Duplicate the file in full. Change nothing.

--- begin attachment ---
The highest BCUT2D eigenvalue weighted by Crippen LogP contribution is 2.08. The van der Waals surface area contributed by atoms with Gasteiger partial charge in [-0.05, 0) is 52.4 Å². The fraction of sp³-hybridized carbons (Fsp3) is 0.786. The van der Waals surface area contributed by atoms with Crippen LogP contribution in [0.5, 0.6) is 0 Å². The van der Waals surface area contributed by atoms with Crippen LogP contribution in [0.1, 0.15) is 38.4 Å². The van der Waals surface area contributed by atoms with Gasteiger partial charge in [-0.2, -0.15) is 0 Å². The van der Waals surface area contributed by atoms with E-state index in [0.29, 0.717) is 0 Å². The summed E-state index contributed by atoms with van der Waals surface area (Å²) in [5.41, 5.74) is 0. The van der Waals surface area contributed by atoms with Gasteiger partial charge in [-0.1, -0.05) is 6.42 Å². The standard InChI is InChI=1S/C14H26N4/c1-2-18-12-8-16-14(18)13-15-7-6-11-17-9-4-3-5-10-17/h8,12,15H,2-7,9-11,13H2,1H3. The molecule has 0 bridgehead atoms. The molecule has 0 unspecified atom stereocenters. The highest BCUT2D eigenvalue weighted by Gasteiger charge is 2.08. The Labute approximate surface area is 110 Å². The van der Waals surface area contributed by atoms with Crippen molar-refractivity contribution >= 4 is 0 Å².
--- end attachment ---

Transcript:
The highest BCUT2D eigenvalue weighted by Crippen LogP contribution is 2.08. The van der Waals surface area contributed by atoms with Gasteiger partial charge in [-0.05, 0) is 52.4 Å². The fraction of sp³-hybridized carbons (Fsp3) is 0.786. The van der Waals surface area contributed by atoms with Crippen LogP contribution in [0.5, 0.6) is 0 Å². The van der Waals surface area contributed by atoms with Crippen LogP contribution in [0.1, 0.15) is 38.4 Å². The van der Waals surface area contributed by atoms with Gasteiger partial charge in [-0.2, -0.15) is 0 Å². The van der Waals surface area contributed by atoms with E-state index in [0.29, 0.717) is 0 Å². The summed E-state index contributed by atoms with van der Waals surface area (Å²) in [5.41, 5.74) is 0. The van der Waals surface area contributed by atoms with Gasteiger partial charge in [-0.1, -0.05) is 6.42 Å². The standard InChI is InChI=1S/C14H26N4/c1-2-18-12-8-16-14(18)13-15-7-6-11-17-9-4-3-5-10-17/h8,12,15H,2-7,9-11,13H2,1H3. The molecule has 0 bridgehead atoms. The molecule has 0 unspecified atom stereocenters. The highest BCUT2D eigenvalue weighted by Gasteiger charge is 2.08. The Labute approximate surface area is 110 Å². The van der Waals surface area contributed by atoms with Crippen molar-refractivity contribution >= 4 is 0 Å².